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BMC Cancer. 2017 Jan 9;17(1):40. doi: 10.1186/s12885-016-3037-z.

Acupuncture combined with methylcobalamin for the treatment of chemotherapy-induced peripheral neuropathy in patients with multiple myeloma.

Author information

1
Multiple Myeloma Center, Bone Marrow Transplantation Center, Department of Hematology, The First Affiliated Hospital, School of Medicine, Zhejiang University, No. 79 Qingchun Road, Hangzhou, 310003, China.
2
Present Address: Department of Hematology, Hematology Laboratory, Linyi People's Hospital, Shandong University, Linyi, 276002, China.
3
Multiple Myeloma Center, Bone Marrow Transplantation Center, Department of Hematology, The First Affiliated Hospital, School of Medicine, Zhejiang University, No. 79 Qingchun Road, Hangzhou, 310003, China. caiz@zju.edu.cn.

Abstract

BACKGROUND:

Chemotherapy-induced peripheral neuropathy (CIPN) seriously affects the quality of life of patients with multiple myeloma (MM) as well as the response rate to chemotherapy. Acupuncture has a potential role in the treatment of CIPN, but at present there have been no randomized clinical research studies to analyze the effectiveness of acupuncture for the treatment of CIPN, particularly in MM patients.

METHODS:

The MM patients (104 individuals) who met the inclusion criteria were randomly assigned into a solely methylcobalamin therapy group (500 μg intramuscular methylcobalamin injections every other day for 20 days; ten injections) followed by 2 months of 500 μg oral methylcobalamin administration, three times per day) and an acupuncture combined with methylcobalamin (Met + Acu) group (methylcobalamin used the same way as above accompanied by three cycles of acupuncture). Of the patients, 98 out of 104 completed the treatment and follow-ups. There were 49 patients in each group. The evaluating parameters included the visual analogue scale (VAS) pain score, Functional Assessment of Cancer Therapy/Gynecologic Oncology Group-Neurotoxicity (Fact/GOG-Ntx) questionnaire scores, and electromyographic (EMG) nerve conduction velocity (NCV) determinations. We evaluated the changes of the parameters in each group before and after the therapies and made a comparison between the two groups.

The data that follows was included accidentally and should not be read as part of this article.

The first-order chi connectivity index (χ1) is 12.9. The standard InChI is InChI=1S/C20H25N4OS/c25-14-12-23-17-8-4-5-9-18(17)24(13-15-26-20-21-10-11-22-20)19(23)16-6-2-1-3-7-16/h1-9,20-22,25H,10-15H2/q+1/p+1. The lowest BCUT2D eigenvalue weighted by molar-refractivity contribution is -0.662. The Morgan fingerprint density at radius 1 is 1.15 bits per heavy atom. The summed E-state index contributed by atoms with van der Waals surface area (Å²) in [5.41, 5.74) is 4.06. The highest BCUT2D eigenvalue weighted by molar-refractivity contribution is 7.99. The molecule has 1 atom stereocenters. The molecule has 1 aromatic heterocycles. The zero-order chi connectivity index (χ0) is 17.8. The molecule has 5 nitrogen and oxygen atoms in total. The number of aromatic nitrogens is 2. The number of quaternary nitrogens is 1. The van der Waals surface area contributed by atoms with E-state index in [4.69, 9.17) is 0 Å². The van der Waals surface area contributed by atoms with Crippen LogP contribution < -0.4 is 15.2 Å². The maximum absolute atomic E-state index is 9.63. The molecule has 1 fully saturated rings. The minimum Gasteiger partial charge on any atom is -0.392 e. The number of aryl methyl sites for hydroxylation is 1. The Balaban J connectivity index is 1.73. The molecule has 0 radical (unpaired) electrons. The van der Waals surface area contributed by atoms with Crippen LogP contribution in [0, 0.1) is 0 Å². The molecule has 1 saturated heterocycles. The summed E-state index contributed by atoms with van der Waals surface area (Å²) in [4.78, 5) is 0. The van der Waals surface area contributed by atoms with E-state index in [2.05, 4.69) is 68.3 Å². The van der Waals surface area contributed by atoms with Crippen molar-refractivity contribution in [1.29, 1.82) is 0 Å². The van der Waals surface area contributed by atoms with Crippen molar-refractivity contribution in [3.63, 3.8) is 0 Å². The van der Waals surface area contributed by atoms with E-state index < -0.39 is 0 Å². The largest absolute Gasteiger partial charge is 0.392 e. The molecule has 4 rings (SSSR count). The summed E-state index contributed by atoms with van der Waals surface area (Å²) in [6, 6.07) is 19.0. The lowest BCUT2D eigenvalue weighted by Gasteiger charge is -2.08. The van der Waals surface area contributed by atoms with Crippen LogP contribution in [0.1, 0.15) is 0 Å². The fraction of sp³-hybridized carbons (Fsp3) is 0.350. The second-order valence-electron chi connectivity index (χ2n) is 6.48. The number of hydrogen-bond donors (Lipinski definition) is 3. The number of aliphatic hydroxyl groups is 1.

RESULTS:

After 84 days (three cycles) of therapy, the pain was significantly alleviated in both groups, with a significantly higher decrease in the acupuncture treated group (P < 0.01). The patients' daily activity evaluated by Fact/GOG-Ntx questionnaires significantly improved in the Met + Acu group (P < 0.001). The NCV in the Met + Acu group improved significantly while amelioration in the control group was not observed.

CONCLUSIONS:

The present study suggests that acupuncture combined with methylcobalamin in the treatment of CIPN showed a better outcome than methylcobalamin administration alone.

TRIAL REGISTRATION:

China Clinical Trials Register (registration no. ChiCTR-INR-16009079 , registration date August 24, 2016).

KEYWORDS:

Acupuncture; CIPN; Methylcobalamin; Multiple myeloma

PMID:
28068938
PMCID:
PMC5223334
DOI:
10.1186/s12885-016-3037-z
[Indexed for MEDLINE]
Free PMC Article

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